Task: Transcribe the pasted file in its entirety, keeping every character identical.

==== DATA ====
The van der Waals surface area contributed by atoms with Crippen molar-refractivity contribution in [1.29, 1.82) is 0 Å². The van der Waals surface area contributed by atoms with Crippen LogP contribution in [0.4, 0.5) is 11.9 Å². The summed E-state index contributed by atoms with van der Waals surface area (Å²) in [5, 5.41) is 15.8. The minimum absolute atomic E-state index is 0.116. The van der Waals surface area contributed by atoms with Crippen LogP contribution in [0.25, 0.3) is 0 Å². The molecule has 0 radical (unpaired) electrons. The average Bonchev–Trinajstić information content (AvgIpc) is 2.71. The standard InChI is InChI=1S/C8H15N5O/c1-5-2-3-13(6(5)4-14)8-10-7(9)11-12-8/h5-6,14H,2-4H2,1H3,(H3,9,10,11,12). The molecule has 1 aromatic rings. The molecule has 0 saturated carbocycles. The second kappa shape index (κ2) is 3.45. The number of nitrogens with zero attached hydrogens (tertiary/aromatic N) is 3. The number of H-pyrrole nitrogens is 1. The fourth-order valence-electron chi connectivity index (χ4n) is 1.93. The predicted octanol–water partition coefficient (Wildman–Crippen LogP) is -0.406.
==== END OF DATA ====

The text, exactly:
The van der Waals surface area contributed by atoms with Crippen molar-refractivity contribution in [1.29, 1.82) is 0 Å². The van der Waals surface area contributed by atoms with Crippen LogP contribution in [0.4, 0.5) is 11.9 Å². The summed E-state index contributed by atoms with van der Waals surface area (Å²) in [5, 5.41) is 15.8. The minimum absolute atomic E-state index is 0.116. The van der Waals surface area contributed by atoms with Crippen LogP contribution in [0.25, 0.3) is 0 Å². The molecule has 0 radical (unpaired) electrons. The average Bonchev–Trinajstić information content (AvgIpc) is 2.71. The standard InChI is InChI=1S/C8H15N5O/c1-5-2-3-13(6(5)4-14)8-10-7(9)11-12-8/h5-6,14H,2-4H2,1H3,(H3,9,10,11,12). The molecule has 1 aromatic rings. The molecule has 0 saturated carbocycles. The second kappa shape index (κ2) is 3.45. The number of nitrogens with zero attached hydrogens (tertiary/aromatic N) is 3. The number of H-pyrrole nitrogens is 1. The fourth-order valence-electron chi connectivity index (χ4n) is 1.93. The predicted octanol–water partition coefficient (Wildman–Crippen LogP) is -0.406.